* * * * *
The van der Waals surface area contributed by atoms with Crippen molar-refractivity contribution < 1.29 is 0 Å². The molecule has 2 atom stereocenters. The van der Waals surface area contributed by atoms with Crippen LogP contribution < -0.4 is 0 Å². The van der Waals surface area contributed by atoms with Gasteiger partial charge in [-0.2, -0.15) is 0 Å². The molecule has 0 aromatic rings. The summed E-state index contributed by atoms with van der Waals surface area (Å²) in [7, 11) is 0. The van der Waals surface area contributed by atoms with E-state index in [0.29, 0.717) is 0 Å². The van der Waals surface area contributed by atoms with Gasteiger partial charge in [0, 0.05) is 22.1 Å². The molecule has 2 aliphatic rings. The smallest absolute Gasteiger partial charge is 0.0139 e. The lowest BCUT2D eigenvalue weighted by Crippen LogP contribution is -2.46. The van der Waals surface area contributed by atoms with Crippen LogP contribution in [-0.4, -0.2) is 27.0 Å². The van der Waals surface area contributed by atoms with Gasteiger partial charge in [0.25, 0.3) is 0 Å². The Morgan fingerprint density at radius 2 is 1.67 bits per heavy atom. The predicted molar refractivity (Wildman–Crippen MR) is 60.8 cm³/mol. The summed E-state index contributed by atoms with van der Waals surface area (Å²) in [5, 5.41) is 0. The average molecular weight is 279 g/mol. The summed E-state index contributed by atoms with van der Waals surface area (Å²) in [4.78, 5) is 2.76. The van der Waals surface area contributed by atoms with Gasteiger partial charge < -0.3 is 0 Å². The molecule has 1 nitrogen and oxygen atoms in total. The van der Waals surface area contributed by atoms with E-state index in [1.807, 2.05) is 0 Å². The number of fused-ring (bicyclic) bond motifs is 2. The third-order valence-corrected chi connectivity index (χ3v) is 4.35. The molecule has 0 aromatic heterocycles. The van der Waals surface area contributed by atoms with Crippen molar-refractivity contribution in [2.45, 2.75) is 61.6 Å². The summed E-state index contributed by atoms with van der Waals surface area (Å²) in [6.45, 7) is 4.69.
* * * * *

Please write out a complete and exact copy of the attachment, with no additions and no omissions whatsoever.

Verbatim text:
The van der Waals surface area contributed by atoms with Crippen molar-refractivity contribution < 1.29 is 0 Å². The molecule has 2 atom stereocenters. The van der Waals surface area contributed by atoms with Crippen LogP contribution < -0.4 is 0 Å². The van der Waals surface area contributed by atoms with Gasteiger partial charge in [-0.2, -0.15) is 0 Å². The molecule has 0 aromatic rings. The summed E-state index contributed by atoms with van der Waals surface area (Å²) in [7, 11) is 0. The van der Waals surface area contributed by atoms with E-state index in [0.29, 0.717) is 0 Å². The van der Waals surface area contributed by atoms with Gasteiger partial charge in [0, 0.05) is 22.1 Å². The molecule has 2 aliphatic rings. The smallest absolute Gasteiger partial charge is 0.0139 e. The lowest BCUT2D eigenvalue weighted by Crippen LogP contribution is -2.46. The van der Waals surface area contributed by atoms with Crippen LogP contribution in [-0.4, -0.2) is 27.0 Å². The van der Waals surface area contributed by atoms with Gasteiger partial charge in [0.25, 0.3) is 0 Å². The Morgan fingerprint density at radius 2 is 1.67 bits per heavy atom. The predicted molar refractivity (Wildman–Crippen MR) is 60.8 cm³/mol. The summed E-state index contributed by atoms with van der Waals surface area (Å²) in [5, 5.41) is 0. The average molecular weight is 279 g/mol. The summed E-state index contributed by atoms with van der Waals surface area (Å²) in [4.78, 5) is 2.76. The van der Waals surface area contributed by atoms with Gasteiger partial charge < -0.3 is 0 Å². The molecule has 1 nitrogen and oxygen atoms in total. The van der Waals surface area contributed by atoms with E-state index in [1.807, 2.05) is 0 Å². The number of fused-ring (bicyclic) bond motifs is 2. The third-order valence-corrected chi connectivity index (χ3v) is 4.35. The molecule has 0 aromatic heterocycles. The van der Waals surface area contributed by atoms with Crippen molar-refractivity contribution in [2.45, 2.75) is 61.6 Å². The summed E-state index contributed by atoms with van der Waals surface area (Å²) in [6.45, 7) is 4.69.